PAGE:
Embracing Inclusivity in Virtual Avatars

Paving the Way for Cultural Representation

June 27, 2023

Shudu Gram is a supermodel that resembles the iconic South African Barbie doll. Moreover, she shares the beauty traits of other black fashion icons such as Grace Jones, Naomi Campbell, and Alek Wek. Yet, these likenesses are not casualties. Shudu Gram is a virtual supermodel created by a white man. 

Cameron James Wilson, Shudu's creator, and CEO of virtual modeling agency The Digitals, decided to disclose her true digital identity long after her debut. This brought with it significant controversy given that her strikingly realistic features are supposed to be of a real person - a controversial trait in today's virtual influencers. Indeed this late disclosure was taken as a lack of transparency and at the same time, a surprising marketing revelation.

Cultural Appropriation or Appreciation?

In addition to virtual models of identity transparency, there is the problem of cultural appropriation. For the avatars-influencers critics, Shudu Gram misleads the representation of black female models, which, taken to a massive production scale, could hurt the accurate interpretation of minorities, create false stereotypes, or even offensive portrayals. Take, for example, the image of a virtual model wearing traditional ornaments of a given community without being faithful to the cultural meaning of those symbols.

On the contrary, for avatars supporters, this is an unprecedented opportunity for racial inclusion promotion. If so, algorithms should be programmed with an inclusive data feed plan. Moreover, this approach would be a turning point in many machine learning programs in the fashion industry, primarily trained on Caucasian faces.

Levi’s will experiment with Lalaland’s realistic AI-generated models later this year. Image: Levi Strauss & Co. / Lalaland.ai

A recent case is Levi's announcement of AI-generated models to increase representation and inclusivity within its brand. This project is developed alongside AI model studio Lalaland; experts in hyperrealistic CGI. In addition to virtual model makers, the company promotes inclusivity by licensing images from virtual models from various ethnic backgrounds, especially underrepresented ones. Yet the question remains on the faithful cultural representation of those avatars. Indeed, should anyone be allowed to create a virtual model?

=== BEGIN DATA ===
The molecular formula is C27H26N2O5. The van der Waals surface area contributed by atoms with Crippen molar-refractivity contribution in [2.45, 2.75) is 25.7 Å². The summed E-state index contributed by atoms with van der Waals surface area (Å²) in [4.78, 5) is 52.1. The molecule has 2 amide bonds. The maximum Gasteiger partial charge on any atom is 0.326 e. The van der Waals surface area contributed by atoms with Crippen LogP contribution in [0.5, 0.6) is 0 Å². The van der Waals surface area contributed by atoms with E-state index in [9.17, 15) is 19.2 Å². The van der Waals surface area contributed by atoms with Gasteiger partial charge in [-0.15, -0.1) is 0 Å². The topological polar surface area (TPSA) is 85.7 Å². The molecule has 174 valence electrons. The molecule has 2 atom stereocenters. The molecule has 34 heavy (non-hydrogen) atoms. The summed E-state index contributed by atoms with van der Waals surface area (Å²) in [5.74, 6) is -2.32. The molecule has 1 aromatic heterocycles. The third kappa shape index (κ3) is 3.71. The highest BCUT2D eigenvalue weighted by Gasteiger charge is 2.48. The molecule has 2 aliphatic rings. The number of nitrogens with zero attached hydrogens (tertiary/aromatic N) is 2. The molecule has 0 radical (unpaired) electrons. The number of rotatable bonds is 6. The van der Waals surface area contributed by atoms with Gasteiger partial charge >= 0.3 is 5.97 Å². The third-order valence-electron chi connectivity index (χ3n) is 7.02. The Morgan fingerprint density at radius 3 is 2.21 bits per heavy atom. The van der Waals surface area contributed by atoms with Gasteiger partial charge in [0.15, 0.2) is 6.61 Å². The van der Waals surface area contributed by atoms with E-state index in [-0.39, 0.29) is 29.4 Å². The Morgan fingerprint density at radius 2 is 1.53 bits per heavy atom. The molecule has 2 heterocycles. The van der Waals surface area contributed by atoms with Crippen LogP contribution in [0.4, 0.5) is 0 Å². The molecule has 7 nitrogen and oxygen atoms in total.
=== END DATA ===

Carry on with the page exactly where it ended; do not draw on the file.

Pixels of Gender Expression

Digital gender experimentation happens when users create or adopt avatars different from their gender, racial, and ethnic background. For example, according to Quantic Foundry's Gamer Motivation Profile survey, 29% of men prefer playing female characters, whereas only 9% of women prefer playing male characters. Despite the numbers, some argue that gender experimentation can lead to a more empathic understanding of others. In contrast, others claim it may toughen harmful stereotypes or even present a false narrative.

The IoDF's report My Self, My Avatar, My Identity addressed the importance of inclusive representation. One of the key takeaways was the urge for a more eclectic and precise picture of women in virtual environments. At the same time, the report calls for more visibility of the LGBTQ+ community and an accurate representation of people with disabilities.

As more AI avatar builders solutions arise, balancing them with responsible use is mandatory. Especially the fashion industry, which has a significant cultural impact on society, will demand careful curation and consideration. Indeed, establishing protection and ethical guidelines could frame AI-driven virtual influencers applications to uphold authenticity, respect, and inclusivity. Ultimately, everyone is responsible for building a safer and healthier digital fashion.